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Tracking Data Lineage in Financial Services

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November 4, 2016

With stringent regulations and heightened security concerns, today’s organizations must keep a close eye on their data—where it’s going, where it’s been, and how, exactly, it was transformed. Called “data lineage,” being able to trace the footprints of an organization’s data usage is key to effective data management. It allows organizations to ask questions such as: How is certain privacy-sensitive data being used? Where do errors or outliers arise, and how do they propagate forward? Where are inefficient or unnecessary processing steps being taken? Which data sets and table columns are driving key performance indicators?

In the financial services industry, data lineage is closely tied to use-cases around regulatory reporting and compliance, an initiative that often demands its own team and budget. According to the Financial Times, some banks have added as much as $4B in expenses related to compliance technology and staff, especially those designated as Globally Systemically Important Banks (GSIB). Being able to efficiently and effectively produce records that demonstrate compliance is increasingly important for financial services firms of all sizes.

The Challenge of Tracking Data Lineage with Legacy Tools

Though some form of data lineage has been available in existing tools, they have limitations. Spreadsheet programs such as Excel do offer users cell-level lineage, or the ability to see what cells are dependent of another, but the structure of the transformation is lost. Similarly, ETL or mapping software provide transform-level lineage, yet this view typically doesn’t display data and is too coarse-grained to distinguish between transforms that are logically independent (e.g. transforms that operate on distinct columns) or dependent.

The most popular way we’ve seen customers track this is by using a spreadsheet that displays a record for each column in a table. These columns are often categorized into at least two classes: “source” columns, which are in the source data, and “derived” columns which are computed from source or other derived columns. Each group typically has some metadata describing how the column should be interpreted and how it was computed for derived columns, but it can be tedious to track dependencies across complex workflows using this spreadsheet layout.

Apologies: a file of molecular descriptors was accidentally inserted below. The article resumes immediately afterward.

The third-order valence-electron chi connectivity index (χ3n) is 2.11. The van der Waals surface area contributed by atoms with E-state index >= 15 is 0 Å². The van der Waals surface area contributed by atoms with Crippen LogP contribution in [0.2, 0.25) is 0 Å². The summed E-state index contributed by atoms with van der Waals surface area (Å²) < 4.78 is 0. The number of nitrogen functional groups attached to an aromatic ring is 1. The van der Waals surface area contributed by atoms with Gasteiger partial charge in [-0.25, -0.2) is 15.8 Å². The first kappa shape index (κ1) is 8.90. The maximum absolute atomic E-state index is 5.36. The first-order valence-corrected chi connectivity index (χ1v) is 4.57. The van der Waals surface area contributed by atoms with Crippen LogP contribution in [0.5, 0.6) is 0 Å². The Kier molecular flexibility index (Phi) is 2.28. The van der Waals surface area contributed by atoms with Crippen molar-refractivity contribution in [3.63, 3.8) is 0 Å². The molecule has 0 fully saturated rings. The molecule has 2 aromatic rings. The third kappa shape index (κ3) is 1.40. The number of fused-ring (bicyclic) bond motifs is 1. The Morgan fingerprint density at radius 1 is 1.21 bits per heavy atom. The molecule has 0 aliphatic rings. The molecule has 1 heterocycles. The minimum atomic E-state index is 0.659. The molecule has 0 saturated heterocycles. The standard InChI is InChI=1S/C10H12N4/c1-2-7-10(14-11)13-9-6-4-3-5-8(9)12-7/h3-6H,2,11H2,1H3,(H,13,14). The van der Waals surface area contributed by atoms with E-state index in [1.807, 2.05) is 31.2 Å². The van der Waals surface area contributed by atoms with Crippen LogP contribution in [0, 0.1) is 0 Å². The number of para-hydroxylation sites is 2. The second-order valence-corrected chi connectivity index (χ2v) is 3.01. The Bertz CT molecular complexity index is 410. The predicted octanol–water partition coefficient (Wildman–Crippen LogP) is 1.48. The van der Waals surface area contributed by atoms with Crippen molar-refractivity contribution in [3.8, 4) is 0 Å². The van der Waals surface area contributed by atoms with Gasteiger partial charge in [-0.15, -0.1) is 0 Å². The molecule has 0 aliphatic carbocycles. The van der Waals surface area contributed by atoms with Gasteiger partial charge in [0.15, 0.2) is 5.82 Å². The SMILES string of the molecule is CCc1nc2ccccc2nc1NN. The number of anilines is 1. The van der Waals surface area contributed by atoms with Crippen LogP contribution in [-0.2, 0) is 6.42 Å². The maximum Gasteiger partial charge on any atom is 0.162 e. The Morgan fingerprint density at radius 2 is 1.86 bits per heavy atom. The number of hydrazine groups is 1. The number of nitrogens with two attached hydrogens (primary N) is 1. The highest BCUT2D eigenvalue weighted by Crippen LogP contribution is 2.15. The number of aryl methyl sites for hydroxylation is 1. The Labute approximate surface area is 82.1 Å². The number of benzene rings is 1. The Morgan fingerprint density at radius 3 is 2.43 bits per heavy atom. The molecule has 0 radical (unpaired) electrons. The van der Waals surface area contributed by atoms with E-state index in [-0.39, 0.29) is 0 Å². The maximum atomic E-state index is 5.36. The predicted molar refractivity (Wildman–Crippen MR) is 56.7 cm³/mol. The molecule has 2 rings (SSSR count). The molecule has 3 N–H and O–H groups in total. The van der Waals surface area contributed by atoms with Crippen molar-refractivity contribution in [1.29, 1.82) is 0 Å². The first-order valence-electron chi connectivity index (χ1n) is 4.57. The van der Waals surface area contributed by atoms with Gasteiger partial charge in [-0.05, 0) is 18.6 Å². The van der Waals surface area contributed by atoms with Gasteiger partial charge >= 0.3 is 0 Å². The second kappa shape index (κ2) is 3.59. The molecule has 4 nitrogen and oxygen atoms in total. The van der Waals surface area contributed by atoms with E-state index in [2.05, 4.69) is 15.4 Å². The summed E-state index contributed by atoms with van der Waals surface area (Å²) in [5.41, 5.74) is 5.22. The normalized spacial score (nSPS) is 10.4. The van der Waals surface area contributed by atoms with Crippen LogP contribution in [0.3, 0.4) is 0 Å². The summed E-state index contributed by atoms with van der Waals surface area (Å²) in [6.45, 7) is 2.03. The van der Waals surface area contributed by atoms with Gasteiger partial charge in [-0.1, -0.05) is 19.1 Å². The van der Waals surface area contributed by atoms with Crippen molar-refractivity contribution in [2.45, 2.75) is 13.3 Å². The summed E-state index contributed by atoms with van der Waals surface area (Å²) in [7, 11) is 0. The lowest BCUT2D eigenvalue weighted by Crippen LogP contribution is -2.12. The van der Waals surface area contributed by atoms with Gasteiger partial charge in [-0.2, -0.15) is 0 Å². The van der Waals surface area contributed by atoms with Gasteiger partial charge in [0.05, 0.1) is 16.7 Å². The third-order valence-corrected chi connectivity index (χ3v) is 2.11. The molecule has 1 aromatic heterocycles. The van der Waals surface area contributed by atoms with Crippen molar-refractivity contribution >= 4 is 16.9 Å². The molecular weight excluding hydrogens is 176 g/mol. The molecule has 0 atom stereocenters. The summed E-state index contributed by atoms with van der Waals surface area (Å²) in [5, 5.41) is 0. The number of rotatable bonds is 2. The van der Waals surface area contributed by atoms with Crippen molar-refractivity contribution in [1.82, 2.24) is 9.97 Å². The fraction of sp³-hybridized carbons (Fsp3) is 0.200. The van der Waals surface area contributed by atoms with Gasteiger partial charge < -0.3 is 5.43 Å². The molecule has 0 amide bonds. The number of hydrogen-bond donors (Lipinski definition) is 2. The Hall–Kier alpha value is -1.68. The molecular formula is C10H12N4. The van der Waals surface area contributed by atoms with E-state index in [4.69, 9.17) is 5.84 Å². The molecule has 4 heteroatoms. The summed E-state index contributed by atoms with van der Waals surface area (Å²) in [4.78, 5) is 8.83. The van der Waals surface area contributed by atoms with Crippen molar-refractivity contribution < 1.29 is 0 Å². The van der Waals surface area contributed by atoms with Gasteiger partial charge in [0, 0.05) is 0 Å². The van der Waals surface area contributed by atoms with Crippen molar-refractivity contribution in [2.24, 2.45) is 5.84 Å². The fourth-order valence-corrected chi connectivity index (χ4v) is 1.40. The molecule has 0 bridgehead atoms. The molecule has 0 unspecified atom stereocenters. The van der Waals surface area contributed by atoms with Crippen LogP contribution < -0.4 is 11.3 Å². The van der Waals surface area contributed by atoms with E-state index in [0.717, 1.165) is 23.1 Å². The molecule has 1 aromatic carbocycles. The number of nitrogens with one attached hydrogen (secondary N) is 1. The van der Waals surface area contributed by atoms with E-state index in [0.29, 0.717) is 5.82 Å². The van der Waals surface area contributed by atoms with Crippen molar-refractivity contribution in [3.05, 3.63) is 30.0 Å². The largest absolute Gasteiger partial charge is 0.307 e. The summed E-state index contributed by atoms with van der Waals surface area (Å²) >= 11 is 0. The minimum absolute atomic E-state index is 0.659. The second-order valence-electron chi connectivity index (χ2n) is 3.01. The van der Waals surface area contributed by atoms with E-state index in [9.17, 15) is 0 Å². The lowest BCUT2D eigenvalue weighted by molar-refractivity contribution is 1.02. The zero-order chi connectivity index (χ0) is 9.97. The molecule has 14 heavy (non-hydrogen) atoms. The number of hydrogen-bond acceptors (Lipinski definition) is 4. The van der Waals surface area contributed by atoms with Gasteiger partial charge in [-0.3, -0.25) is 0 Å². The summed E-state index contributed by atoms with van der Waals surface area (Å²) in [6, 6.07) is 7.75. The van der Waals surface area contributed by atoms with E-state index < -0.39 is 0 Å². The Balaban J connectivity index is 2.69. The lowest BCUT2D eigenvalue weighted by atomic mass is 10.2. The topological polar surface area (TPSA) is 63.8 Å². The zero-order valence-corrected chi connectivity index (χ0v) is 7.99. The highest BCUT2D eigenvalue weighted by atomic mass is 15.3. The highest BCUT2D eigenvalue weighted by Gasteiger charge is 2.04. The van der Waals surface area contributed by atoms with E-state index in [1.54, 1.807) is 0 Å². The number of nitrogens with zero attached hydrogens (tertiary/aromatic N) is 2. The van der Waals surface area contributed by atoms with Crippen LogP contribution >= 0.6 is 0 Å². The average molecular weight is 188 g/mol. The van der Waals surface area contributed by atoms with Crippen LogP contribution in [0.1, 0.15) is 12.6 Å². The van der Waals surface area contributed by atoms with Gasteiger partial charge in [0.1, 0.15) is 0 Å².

Introducing Column Lineage: Building Upon Trifacta’s Advanced Data Lineage Tracking

Trifacta’s column lineage feature provides in-depth data lineage visibility for various compliance and regulatory requirements. While Trifacta already provides visibility into the lineage of data created from the wrangling process, we knew that our customers—especially those in financial services—would value additional ways to understand how data was transformed. To help solve these use cases, we have been developing interactive visualizations to support column-level data lineage.

lineage

The column lineage feature in Trifacta gives users the ability to trace exactly how a given column or set of columns were created, as well as trace forward to see downstream dependencies from source or intermediate attributes. In addition, users can filter the lineage interface to focus only on specific types of dependencies or transformation steps that affect columns in particular ways.

Impact on Financial Services Organizations

With Trifacta’s column lineage feature, financial services companies can understand exactly how derived data or features used in reports and analytic projects were created. This will have a huge impact on the way our financial services companies execute compliance and regulatory reporting, as well as customer 360º initiatives. As we roll out this feature, we’re excited to see what new insights our customers discover, and how the overall wrangling process becomes more efficient and effective.

For more information on how financial services companies are leveraging Trifacta, read our solution brief for fraud detection.